Jason looked up from his game to the sound -- no, no ... to the sense of newcomers outside. He was having trouble now, distinguishing it from his other senses, but that would be something to worry about for another day. Today he had visitors. Possibly guests, in fact. It had been three years since the catastrophe created by Virayna. The city was still a blank spot. Indeed, he wasn’t sure if there was a world anymore. Without Internet or cellular service, his only contact with the outside had been the occasional visitor, and there hadn’t been visitors in a very long time.
He made his way down to the main entrance of the building and opened the door just as a handful of survivors, the people he had expected. He called and waved to them. They were happy to share his shelter, especially as there appeared to be a storm brewing.
There were five of them. First was an older man, Joshua, perhaps late fifties or early sixties, but still quite spry. Then Maria, a young woman, possibly of Latino descent, though he couldn’t be sure, traveling with a young boy named Michael. Last were a pair of young men, Adam and Rajal. He didn’t ask for last names, as he saw little point in them here at the end of the world.
They all crowded into the tiny lobby of the building, more of a foyer which included an elevator, a stairwell, and the now pointless mailboxes (though Jason checked his own every day out of compulsive habit).
“I am very glad to have found you all,” said Jason. “My hope is that we can find friendship here. This place still has plenty of food in storage — it seems the landlord was prepared for this. Pity he fled so quickly.”
Joshua looked up at the weak bulb in the ceiling. “Surprising that you have electricity here,” he noted. “How have you managed that?” Jason sensed mistrust in the man’s voice, and also in his soul.
“Both the electricity and the plumbing are still working. I’m somewhat of a handyman, and there is a generator here. You’d be surprised how easy it’s been to keep it fueled.” It wasn’t precisely a lie, but it wasn’t the whole truth, either. He couldn’t tell them the whole truth.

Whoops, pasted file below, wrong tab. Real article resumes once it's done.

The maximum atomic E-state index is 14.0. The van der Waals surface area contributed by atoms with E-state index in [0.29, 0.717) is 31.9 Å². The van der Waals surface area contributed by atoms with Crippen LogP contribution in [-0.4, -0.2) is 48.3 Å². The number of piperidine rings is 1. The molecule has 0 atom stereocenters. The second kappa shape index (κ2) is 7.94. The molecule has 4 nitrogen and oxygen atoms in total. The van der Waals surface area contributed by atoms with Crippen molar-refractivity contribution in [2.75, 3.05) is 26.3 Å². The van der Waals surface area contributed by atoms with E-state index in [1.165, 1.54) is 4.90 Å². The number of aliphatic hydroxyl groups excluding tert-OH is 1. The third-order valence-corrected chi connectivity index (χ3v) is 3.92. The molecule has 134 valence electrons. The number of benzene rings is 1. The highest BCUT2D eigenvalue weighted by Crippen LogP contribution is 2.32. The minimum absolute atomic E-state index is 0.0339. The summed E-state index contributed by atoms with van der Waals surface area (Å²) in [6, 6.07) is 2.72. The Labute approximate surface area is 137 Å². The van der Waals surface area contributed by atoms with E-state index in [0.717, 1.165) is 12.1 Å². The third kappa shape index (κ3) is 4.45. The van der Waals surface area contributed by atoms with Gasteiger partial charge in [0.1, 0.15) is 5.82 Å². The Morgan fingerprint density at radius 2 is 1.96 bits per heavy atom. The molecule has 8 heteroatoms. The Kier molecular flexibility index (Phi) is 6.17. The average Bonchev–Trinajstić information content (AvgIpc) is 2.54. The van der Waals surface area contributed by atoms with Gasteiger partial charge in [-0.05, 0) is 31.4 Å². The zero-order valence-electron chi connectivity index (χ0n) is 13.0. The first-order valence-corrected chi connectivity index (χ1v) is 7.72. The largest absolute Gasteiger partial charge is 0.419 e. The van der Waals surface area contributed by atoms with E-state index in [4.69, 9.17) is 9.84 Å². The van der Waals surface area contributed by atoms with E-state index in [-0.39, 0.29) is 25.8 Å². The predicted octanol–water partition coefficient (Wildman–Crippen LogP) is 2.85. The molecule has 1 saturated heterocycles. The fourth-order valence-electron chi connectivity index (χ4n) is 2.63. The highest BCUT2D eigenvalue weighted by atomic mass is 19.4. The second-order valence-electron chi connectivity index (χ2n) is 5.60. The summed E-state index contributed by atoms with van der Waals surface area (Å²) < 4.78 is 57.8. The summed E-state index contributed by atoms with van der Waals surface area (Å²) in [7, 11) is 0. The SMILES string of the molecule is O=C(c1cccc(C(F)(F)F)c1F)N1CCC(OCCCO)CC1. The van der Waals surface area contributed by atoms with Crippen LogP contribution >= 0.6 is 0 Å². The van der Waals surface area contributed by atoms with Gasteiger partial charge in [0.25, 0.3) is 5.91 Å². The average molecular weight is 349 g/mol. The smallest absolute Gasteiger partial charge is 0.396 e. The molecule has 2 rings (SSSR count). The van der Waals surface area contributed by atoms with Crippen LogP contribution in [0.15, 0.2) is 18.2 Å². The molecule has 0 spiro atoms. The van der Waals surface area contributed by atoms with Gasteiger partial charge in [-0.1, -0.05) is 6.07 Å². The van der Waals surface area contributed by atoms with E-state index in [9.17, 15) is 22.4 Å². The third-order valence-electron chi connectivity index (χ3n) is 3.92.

Maria piped up excitedly, “You have running water? We haven’t had showers in weeks!” she glanced down at her boy. “Maybe I can get you clean for once.” It’s funny how simple necessities can move people at times like these. Jason washed in the enthusiasm, which was shared by all of them. The light fixture in the ceiling flickered a little brighter. No one noticed.
Finally, Jason went to the stairs, “Very well. I’ll get your keys. We have plenty of vacancies.”
Having people here again boosted Jason, but he knew it would not be enough. Even now the lights were beginning to dim. For now, his new tenants excited and nervous all at once, but soon those feelings would fade into dull normalcy. They would start to get lethargic as he drained them, and such symptoms might be noticed. To keep this place running, to keep himself running, he would need something stronger. And having to keep those other apartments lit wasn’t helping.
Jason picked up my dagger, examining the edge. When had he last sharpened it? He thought to how he would do it. The fact that they were in separate apartments could be helpful. But they were so close together. Anything too violent and they’d all hear. That could inspire fear — fear that could be drawn from, but then it could also cause people to bolt.
He decided he would start with the old man. Something slow. Poison his tap? Maybe. Did he have something that would work slowly? Avoiding suspicion was important, and a slow, drawn out death would not be a surprise from an older man who can’t get modern medicines anymore.
Or … he could make it all very simple and lock them all in their rooms, or tie them up while they sleep, or maybe even drag them into one room to save power. It didn’t have to be over too quickly that way — their fear would feed him almost as well as their souls. He could draw it all out, picking them off one by one in painful ways, while the others watched. The thought of how that fear would energize him.
He set down the dagger. Not today, he thought. Let them rest easy for a bit. Having a plan in mind helped him to put it all into perspective.